As Dawson's newly released, 73-page written decision on the admissibility of the iPod evidence makes clear, the seeds of Monday's surprise outcome were planted in both the method of Brigitte's "surreptitious" surveillance of her husband and the way her recording came into the hands of the RCMP.
While acknowledging that the iPod was the "crux" of the Crown's case against Vey and Nicholson, Dawson ultimately concluded that "it is difficult to imagine a search more intrusive, extensive, or invasive of one's privacy than the search and seizure by accessing, downloading, and transcribing of an illegally and surreptitiously obtained recording of a private conversation."
"The police conduct here was seriously troubling," Dawson added.
RCMP didn't think they needed a warrant
Nicholson's and Vey's alleged plot to kill Brigette and Jim Taylor was investigated by the RCMP's major crimes unit.
After listening to the July 1, 2013, recording, Brigitte and Curtis Vey's son phoned the RCMP to tell them about the conversation, which he admitted was recorded without Curtis Vey's and Angela Nicholson's knowledge.
Vey and Nicholson stand accused of plotting to murder their respective spouses, Brigitte Vey and Jim Taylor, back in 2013. Curtis Vey arrived at the Prince Albert Court of Queen’s Bench courthouse a few minutes ago. <a href="https://twitter.com/hashtag/sask?src=hash&ref_src=twsrc%5Etfw">#sask</a> <a href="https://twitter.com/hashtag/saskatchewan?src=hash&ref_src=twsrc%5Etfw">#saskatchewan</a> <a href="https://t.co/dTSK4jzzEz">pic.twitter.com/dTSK4jzzEz</a>—@gqinsk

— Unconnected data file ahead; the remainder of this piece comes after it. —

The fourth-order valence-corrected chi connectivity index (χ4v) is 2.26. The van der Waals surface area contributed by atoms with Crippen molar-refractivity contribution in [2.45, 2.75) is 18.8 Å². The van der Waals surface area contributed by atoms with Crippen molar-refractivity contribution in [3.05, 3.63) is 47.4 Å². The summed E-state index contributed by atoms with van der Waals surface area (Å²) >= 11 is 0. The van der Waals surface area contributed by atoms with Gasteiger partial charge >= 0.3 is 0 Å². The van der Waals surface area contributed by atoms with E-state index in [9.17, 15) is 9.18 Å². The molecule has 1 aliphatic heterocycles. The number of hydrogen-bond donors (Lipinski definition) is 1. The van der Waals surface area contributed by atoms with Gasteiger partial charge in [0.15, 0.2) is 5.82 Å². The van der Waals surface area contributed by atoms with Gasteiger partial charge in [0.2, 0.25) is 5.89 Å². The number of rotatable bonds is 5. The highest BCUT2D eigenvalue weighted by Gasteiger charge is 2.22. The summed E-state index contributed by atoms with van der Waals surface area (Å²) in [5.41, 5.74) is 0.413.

Whether the iPod was actually seized by the RCMP was at the centre of Dawson's admissibility decision Monday.
During a voir dire — a hearing on the admissibility of evidence — earlier this year, Brigitte testified that she gave the RCMP permission to take the iPod and that she "wanted them to listen to see if what they heard was what we heard."
Const. Dereck Wierzbicki of the RCMP's major crimes unit, testifying at the same hearing, admitted he had ordered an officer to "seize" the iPod from Brigitte.
Wierzbicki said he felt it was an urgent situation requiring the RCMP's immediate intervention. He didn't think he needed a warrant to seize the iPod because "the device had been handed over by Brigitte Vey to the police officers on her volition."
Wierzbicki was wrong, according to Dawson.
"The taking of an item by the police without a warrant violates Section 8 of the [Canadian Charter of Rights of Freedoms] unless the claimant has no reasonable expectation of privacy," Dawson wrote.